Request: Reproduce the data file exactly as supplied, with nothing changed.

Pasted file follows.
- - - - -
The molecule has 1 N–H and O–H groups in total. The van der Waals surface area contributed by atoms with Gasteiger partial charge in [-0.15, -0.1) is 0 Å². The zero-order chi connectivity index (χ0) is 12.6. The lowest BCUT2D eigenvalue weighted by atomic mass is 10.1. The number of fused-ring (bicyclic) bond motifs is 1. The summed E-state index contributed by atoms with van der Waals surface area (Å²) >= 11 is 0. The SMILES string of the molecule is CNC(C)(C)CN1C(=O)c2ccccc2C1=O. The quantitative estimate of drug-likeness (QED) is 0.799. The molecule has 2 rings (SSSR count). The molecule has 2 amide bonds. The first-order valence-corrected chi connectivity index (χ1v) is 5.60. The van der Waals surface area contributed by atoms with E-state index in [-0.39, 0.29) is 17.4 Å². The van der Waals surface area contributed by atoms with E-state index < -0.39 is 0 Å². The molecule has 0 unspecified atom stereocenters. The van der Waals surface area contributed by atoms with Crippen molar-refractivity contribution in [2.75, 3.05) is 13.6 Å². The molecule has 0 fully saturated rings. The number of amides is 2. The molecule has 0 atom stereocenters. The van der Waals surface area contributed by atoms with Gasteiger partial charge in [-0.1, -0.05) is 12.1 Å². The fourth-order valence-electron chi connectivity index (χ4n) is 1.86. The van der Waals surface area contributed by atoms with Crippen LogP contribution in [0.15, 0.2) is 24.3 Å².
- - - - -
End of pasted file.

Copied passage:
The molecule has 1 N–H and O–H groups in total. The van der Waals surface area contributed by atoms with Gasteiger partial charge in [-0.15, -0.1) is 0 Å². The zero-order chi connectivity index (χ0) is 12.6. The lowest BCUT2D eigenvalue weighted by atomic mass is 10.1. The number of fused-ring (bicyclic) bond motifs is 1. The summed E-state index contributed by atoms with van der Waals surface area (Å²) >= 11 is 0. The SMILES string of the molecule is CNC(C)(C)CN1C(=O)c2ccccc2C1=O. The quantitative estimate of drug-likeness (QED) is 0.799. The molecule has 2 rings (SSSR count). The molecule has 2 amide bonds. The first-order valence-corrected chi connectivity index (χ1v) is 5.60. The van der Waals surface area contributed by atoms with E-state index in [-0.39, 0.29) is 17.4 Å². The van der Waals surface area contributed by atoms with E-state index < -0.39 is 0 Å². The molecule has 0 unspecified atom stereocenters. The van der Waals surface area contributed by atoms with Crippen molar-refractivity contribution in [2.75, 3.05) is 13.6 Å². The molecule has 0 fully saturated rings. The number of amides is 2. The molecule has 0 atom stereocenters. The van der Waals surface area contributed by atoms with Gasteiger partial charge in [-0.1, -0.05) is 12.1 Å². The fourth-order valence-electron chi connectivity index (χ4n) is 1.86. The van der Waals surface area contributed by atoms with Crippen LogP contribution in [0.15, 0.2) is 24.3 Å².